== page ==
Do you know what the hardest thing for investors to do is? Nothing. That's right -- simply waiting patiently. It's been said that 99% of long-term investing is doing nothing. The other 1% involves finding the right stocks to buy so that you don't have to do anything.
Unfortunately, a large proportion of the 100 most widely held stocks in Robinhood investors' brokerage accounts aren't the kind that will allow their owners to rest easy for years as time works its growth magic. There are a few, though, that are perfect for do-nothing (or almost nothing) investors. Here are three popular Robinhood stocks that you can buy now and never sell.
When you're in search of truly long-term portfolio holdings that you can buy and basically ignore for years, there are two main attributes you'll want to look for. The first is a strong moat. The second is optionality -- in other words, that the company has multiple ways in which it could grow. Amazon.com (AMZN -0.77%), the ninth most popular stock on Robinhood, has both of those attributes in spades.
One component of Amazon's moat is its cost advantage. It can sell lots of products across an array of categories at highly competitive prices because it has lower overhead costs than brick-and-mortar retailers.
Another aspect of Amazon's moat is its network effect -- which refers to a situation in which the more people use a system or product, the more valuable it becomes to each user. The more customers Amazon has, the more new third-party sellers it attracts. And as ever more sellers use Amazon to market their products, that draws still more customers, who attract more sellers in a virtuous cycle.
But what I really love about Amazon is its optionality. The company continues to demonstrate its ability to find new ways to grow. For example, it recently launched a program offering six-month prescriptions for as little as $6 to Prime members. Look for Amazon to continue expanding into other areas of healthcare, as well as into new markets that it has yet to reveal.
Disney (DIS -0.01%) ranks No. 8 on Robinhood's most popular stocks list -- one position ahead of Amazon. And it too possesses a strong moat and optionality.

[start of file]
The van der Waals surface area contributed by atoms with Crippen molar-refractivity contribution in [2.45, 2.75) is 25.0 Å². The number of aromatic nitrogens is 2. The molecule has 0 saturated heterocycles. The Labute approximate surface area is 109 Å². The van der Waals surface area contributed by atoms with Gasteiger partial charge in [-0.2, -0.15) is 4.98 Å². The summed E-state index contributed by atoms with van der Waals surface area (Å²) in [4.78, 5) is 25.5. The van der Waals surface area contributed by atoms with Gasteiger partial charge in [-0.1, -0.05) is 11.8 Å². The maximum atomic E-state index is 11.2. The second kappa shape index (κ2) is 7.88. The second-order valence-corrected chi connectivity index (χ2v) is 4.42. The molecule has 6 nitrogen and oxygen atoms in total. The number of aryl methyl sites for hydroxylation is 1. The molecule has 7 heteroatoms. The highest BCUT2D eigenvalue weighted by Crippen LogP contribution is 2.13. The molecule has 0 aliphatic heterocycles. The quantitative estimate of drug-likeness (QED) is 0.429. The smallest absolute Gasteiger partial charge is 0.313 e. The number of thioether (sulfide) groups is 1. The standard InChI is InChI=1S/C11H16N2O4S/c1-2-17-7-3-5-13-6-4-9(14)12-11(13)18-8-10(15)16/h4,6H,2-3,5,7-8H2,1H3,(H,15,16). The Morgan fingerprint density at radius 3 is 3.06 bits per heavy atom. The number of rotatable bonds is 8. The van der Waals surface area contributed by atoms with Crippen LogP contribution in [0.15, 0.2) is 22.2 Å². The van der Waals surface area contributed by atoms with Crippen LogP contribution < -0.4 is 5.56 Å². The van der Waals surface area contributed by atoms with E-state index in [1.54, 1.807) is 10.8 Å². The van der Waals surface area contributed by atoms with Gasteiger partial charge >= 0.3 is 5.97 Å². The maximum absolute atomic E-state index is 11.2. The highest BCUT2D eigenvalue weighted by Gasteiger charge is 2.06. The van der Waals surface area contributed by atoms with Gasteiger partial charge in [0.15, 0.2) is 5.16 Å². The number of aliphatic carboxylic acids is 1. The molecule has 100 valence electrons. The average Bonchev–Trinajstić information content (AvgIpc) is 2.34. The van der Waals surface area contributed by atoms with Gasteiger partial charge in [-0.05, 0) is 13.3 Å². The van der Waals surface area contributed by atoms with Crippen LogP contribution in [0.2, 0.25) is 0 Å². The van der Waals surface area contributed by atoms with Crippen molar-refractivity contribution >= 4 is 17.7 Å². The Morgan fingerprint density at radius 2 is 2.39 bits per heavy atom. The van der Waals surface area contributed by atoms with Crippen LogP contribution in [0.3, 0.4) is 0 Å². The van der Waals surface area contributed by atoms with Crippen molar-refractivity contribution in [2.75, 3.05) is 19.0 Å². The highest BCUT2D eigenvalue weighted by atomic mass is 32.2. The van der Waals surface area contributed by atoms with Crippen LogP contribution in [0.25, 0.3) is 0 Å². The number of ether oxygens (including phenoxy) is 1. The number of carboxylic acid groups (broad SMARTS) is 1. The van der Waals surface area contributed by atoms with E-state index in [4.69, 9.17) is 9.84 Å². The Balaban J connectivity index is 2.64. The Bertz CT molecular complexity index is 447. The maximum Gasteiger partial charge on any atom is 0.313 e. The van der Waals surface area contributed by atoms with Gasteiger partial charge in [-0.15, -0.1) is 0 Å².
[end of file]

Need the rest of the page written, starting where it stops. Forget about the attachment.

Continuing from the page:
Arguably the biggest competitive advantage for Disney is its beloved brand. It has been the most admired company in the entertainment industry on Fortune's annual list for a remarkable 18 consecutive years.
It also boasts a massive and unparalleled content library. Eight of the 10 top-grossing movies of all time belong to the company, as do 15 of the top 20. The company has made more than 750 movies -- and that total excludes the many titles it picked up with its 2019 acquisition of 21st Century Fox. And Disney's TV networks give the company a huge library of new and old series.
Aside from its record of developing content that audiences love, where Disney really shines is in monetizing that content in multiple ways. A new Marvel Cinematic Universe movie, for example, can lead to the launches of a wide range of products such as clothing and toys. That movie will also eventually be available on the Disney+ streaming service, attracting new viewers and boosting the company's subscription revenue.
Generations of families have enjoyed Disney's TV shows, movies, and theme parks. I expect the company to continue pioneering new forms of entertainment for years to come. Disney is absolutely the kind of stock investors can buy and never sell.
Vanguard 500 Index Fund ETF
Technically, the Vanguard 500 Index Fund ETF (VOO -0.01%) isn't a stock. However, the exchange-traded fund (ETF) trades like a stock. And it currently occupies the No. 45 spot among the 100 most popular investments on Robinhood.
There are three main reasons to invest in index funds like the Vanguard 500 Index Fund ETF. Your money is diversified across lots of stocks (in this case, 500 of the biggest U.S. companies.) Index funds also offer lower costs than other types of funds. Perhaps best of all, index funds typically provide attractive long-term returns.
If you asked legendary investor Warren Buffett for advice on what to invest in, he'd probably point you to the Vanguard 500 Index Fund ETF. The billionaire has said that his will stipulates that 90% of the money he is leaving to his wife should be invested in a low-cost S&P 500 index fund. You won't find an S&P 500 fund with a lower cost than the Vanguard 500 Index Fund.
I personally own Amazon and Disney, and intend to hold onto my shares as long as I'm alive and kicking. But I also have money in the Vanguard 500 Index Fund ETF. And if I had to choose just one popular Robinhood "stock" to buy and never sell, it would be the ETF.